Availability of data and materials

The datasets used and analyzed during the current study are available from the corresponding author on reasonable request.

Abbreviations

AEG:

Adenocarcinoma of the esophagogastric junction

GC:

Gastric cancer

EGJ:

Esophagogastric junction

TLTT:

Total laparoscopic transabdominal-transdiaphragmatic

References

  1. 1.

    Han WX, Chen ZM, Wei ZJ, Xu AM. Preoperative pre-albumin predicts prognosis of patients after gastrectomy for adenocarcinoma of esophagogastric junction. World J Surg Oncol. 2016;14:279.

    Article  Google Scholar 

  2. 2.

    Li Z, Dong J, Huang Q, Zhang W, Tao K. Comparison of three digestive tract reconstruction methods for the treatment of Siewert II and III adenocarcinoma of esophagogastric junction: a prospective, randomized controlled study. World J Surg Oncol. 2019;17:209.

    Article  Google Scholar 

  3. 3.

    Buas MF, Vaughan TL. Epidemiology and risk factors for gastroesophageal junction tumors: understanding the rising incidence of this disease. Semin Radiat Oncol. 2013;23:3–9.

    Article  Google Scholar 

  4. 4.

    Kusano C, Gotoda T, Khor CJ, Katai H, Kato H, Taniguchi H, et al. Changing trends in the proportion of adenocarcinoma of the esophagogastric junction in a large tertiary referral center in Japan. J Gastroenterol Hepatol. 2008;23:1662–5.

    Article  Google Scholar 

  5. 5.

    Liu K, Yang K, Zhang W, Chen X, Chen X, Zhang B, et al. Changes of esophagogastric junctional adenocarcinoma and gastroesophageal reflux disease among surgical patients during 1988-2012: a single-institution, high-volume experience in China. Ann Surg. 2016;263:88–95.

    Article  Google Scholar 

  6. 6.

    Feith M, Stein HJ, Siewert JR. Adenocarcinoma of the esophagogastric junction: surgical therapy based on 1602 consecutive resected patients. Surg Oncol Clin N Am. 2006;15:751–64.

    Article  Google Scholar 

  7. 7.

    Takiguchi S, Miyazaki Y, Shinno N, Makino T, Takahashi T, Kurokawa Y, et al. Laparoscopic mediastinal dissection via an open left diaphragm approach for advanced Siewert type II adenocarcinoma. Surg Today. 2016;46:129–34.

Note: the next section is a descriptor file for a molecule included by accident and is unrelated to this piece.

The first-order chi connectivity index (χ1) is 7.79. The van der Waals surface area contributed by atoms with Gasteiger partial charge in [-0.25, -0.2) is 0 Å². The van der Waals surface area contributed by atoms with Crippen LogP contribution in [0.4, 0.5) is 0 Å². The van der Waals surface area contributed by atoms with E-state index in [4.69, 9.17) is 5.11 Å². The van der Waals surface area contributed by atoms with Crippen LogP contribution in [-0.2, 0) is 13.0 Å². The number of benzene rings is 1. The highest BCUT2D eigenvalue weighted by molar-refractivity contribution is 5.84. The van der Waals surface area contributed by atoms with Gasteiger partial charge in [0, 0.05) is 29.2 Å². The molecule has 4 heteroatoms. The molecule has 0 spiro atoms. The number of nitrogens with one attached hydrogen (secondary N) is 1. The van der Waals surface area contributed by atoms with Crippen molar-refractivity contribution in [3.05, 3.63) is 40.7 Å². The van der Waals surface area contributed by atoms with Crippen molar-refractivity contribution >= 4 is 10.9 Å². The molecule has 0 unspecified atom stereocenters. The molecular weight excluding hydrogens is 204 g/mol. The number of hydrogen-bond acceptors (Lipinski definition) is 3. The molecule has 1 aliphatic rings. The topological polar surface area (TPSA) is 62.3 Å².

Article  Google Scholar 

  8. 8.

    Japanese GCA. Japanese classification of gastric carcinoma - 2nd English edition. Gastric Cancer. 1998;1:10–24.

    Article  Google Scholar 

  9. 9.

    Sasako M, Sano T, Yamamoto S, Sairenji M, Arai K, Kinoshita T, et al. Left thoracoabdominal approach versus abdominal-transhiatal approach for gastric cancer of the cardia or subcardia: a randomised controlled trial. Lancet Oncol. 2006;7:644–51.

    Article  Google Scholar 

  10. 10.

    Hulscher JB, van Sandick JW, de Boer AG, Wijnhoven BP, Tijssen JG, Fockens P, et al. Extended transthoracic resection compared with limited transhiatal resection for adenocarcinoma of the esophagus. N Engl J Med. 2002;347:1662–9.

    Article  Google Scholar 

  11. 11.

    Wei MT, Zhang YC, Deng XB, Yang TH, He YZ, Wang ZQ. Transthoracic vs transhiatal surgery for cancer of the esophagogastric junction: a meta-analysis. World J Gastroenterol. 2014;20:10183–92.

    Article  Google Scholar 

  12. 12.

    Barbour AP, Rizk NP, Gonen M, Tang L, Bains MS, Rusch VW, et al. Lymphadenectomy for adenocarcinoma of the gastroesophageal junction (GEJ): impact of adequate staging on outcome. Ann Surg Oncol. 2007;14:306–16.

    Article  Google Scholar 

  13. 13.

    Mine S, Sano T, Hiki N, Yamada K, Kosuga T, Nunobe S, et al. Proximal margin length with transhiatal gastrectomy for Siewert type II and III adenocarcinomas of the oesophagogastric junction. Br J Surg. 2013;100:1050–4.

    CAS  Article  Google Scholar 

  14. 14.

    Hosoda K, Yamashita K, Moriya H, Mieno H, Watanabe M. Optimal treatment for Siewert type II and III adenocarcinoma of the esophagogastric junction: a retrospective cohort study with long-term follow-up. World J Gastroenterol. 2017;23:2723–30.

    Article  Google Scholar 

  15. 15.

    Kurokawa Y, Hiki N, Yoshikawa T, Kishi K, Ito Y, Ohi M, et al. Mediastinal lymph node metastasis and recurrence in adenocarcinoma of the esophagogastric junction. Surgery. 2015;157:551–5.

    Article  Google Scholar 

  16. 16.

    Lee IS, Ahn JY, Yook JH, Kim BS. Mediastinal lymph node dissection and distal esophagectomy is not essential in early esophagogastric junction adenocarcinoma. World J Surg Oncol. 2017;15:28.

    Article  Google Scholar 

  17. 17.